Also break up a task into chunks so that you work in focused bursts. Long sessions become tedious and your energy wanes. Keep up the interest, the variety and the pressure.

Educate your staff and clients

When you are in a meeting then you are simply not available – unless it is something really really urgent. If you are in a meeting with yourself then the same rule applies! Switch phones to answer service, turn off email alerts, instruct your secretary/receptionist that you are in a meeting, don’t allow interruptions.

You can reserve time for dealing with calls and messages, and block out ‘available’ time when people can walk in or call.

About staff and client meetings, is it really necessary to attend these? Often your participation isn’t really required and the minutes of the meeting will suffice. If you do have to atend a meeting then use Six Thinking Hats to help focus the meeting and keep it short. And when you are on the phone with someone, prepare in advance what you want to achieve with the phone call, get to the point quickly and wrap up quickly.

Some clients prefer a leisurely pace, so you might need to take time with them. Factor this into your planning (and pricing).

Be organised

To work effectively, you must know where things are. This is an important task in itself (to go in your Master List). Keep files of documents and reference material that allow you to retrieve information instantly. Time is wasted by having to look for things before you can get started.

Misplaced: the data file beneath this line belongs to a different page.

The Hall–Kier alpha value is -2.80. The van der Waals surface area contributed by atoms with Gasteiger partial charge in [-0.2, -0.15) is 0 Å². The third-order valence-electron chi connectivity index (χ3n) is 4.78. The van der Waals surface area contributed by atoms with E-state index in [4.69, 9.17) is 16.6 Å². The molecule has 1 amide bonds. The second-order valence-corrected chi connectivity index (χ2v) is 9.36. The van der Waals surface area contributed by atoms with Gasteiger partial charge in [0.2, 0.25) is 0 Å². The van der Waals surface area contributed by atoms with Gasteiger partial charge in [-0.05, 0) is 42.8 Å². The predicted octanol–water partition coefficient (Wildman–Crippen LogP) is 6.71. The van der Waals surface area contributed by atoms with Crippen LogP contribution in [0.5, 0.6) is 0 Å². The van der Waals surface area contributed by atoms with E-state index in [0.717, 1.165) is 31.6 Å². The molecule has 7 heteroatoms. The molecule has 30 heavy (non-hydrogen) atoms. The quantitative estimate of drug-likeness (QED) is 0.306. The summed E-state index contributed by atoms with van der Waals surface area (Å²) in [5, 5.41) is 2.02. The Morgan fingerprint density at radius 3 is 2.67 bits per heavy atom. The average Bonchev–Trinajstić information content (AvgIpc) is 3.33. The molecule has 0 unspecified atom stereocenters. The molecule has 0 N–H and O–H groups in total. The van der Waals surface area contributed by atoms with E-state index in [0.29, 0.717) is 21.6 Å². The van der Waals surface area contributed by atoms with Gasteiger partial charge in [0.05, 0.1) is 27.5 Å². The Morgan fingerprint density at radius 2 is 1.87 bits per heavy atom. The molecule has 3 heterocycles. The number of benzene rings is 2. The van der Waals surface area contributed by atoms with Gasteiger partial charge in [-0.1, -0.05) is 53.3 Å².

It often helps to prepare your desk the day before, so that everything is ready to go as soon as you sit down.


Good management is being able to get work done through others. Consider it an investment in time and effort to find and train other people to do the work that frees you up to focus on your strengths. Let’s say it takes a week to train someone to do the initial follow up on sales leads. Thereafter, you have someone else doing the work that might be taking half your time, which you can now devote to serving your customers and closing deals.

If you don’t have the staff then outsourcing or an alliance with others could be a way to focus your energies on increasing sales and revenue.

Most companies believe that they can’t afford to outsource work or take on new staff. If you calculate how much you are losing in lost sales and lost opportunities then you probably can’t afford not to.

Just Get Started

Sometimes, you may not be in the mood or the task seems too big. In this case, just spend 10 minutes getting started. Lots of focused 10-minute effort adds up to many hours of productivity. And, often, once you get started it is hard to stop!

Time to Reflect

Is what you are currently doing getting you to where you want to go? Are you becoming the person you want to be? What do you want your business to attain? Give yourself time periodically (a holiday retreat?) to think about what you want out of life and how you could possibly achieve it.

It’s a great way to reward yourself for all your good work!

The Now Habit – Neil Fiore
Getting Everything Done and Still Have Time to Play – Mark Foster
Getting Things Done – David Allen
What They Don’t Teach You At Harvard Business School – Mark McCormack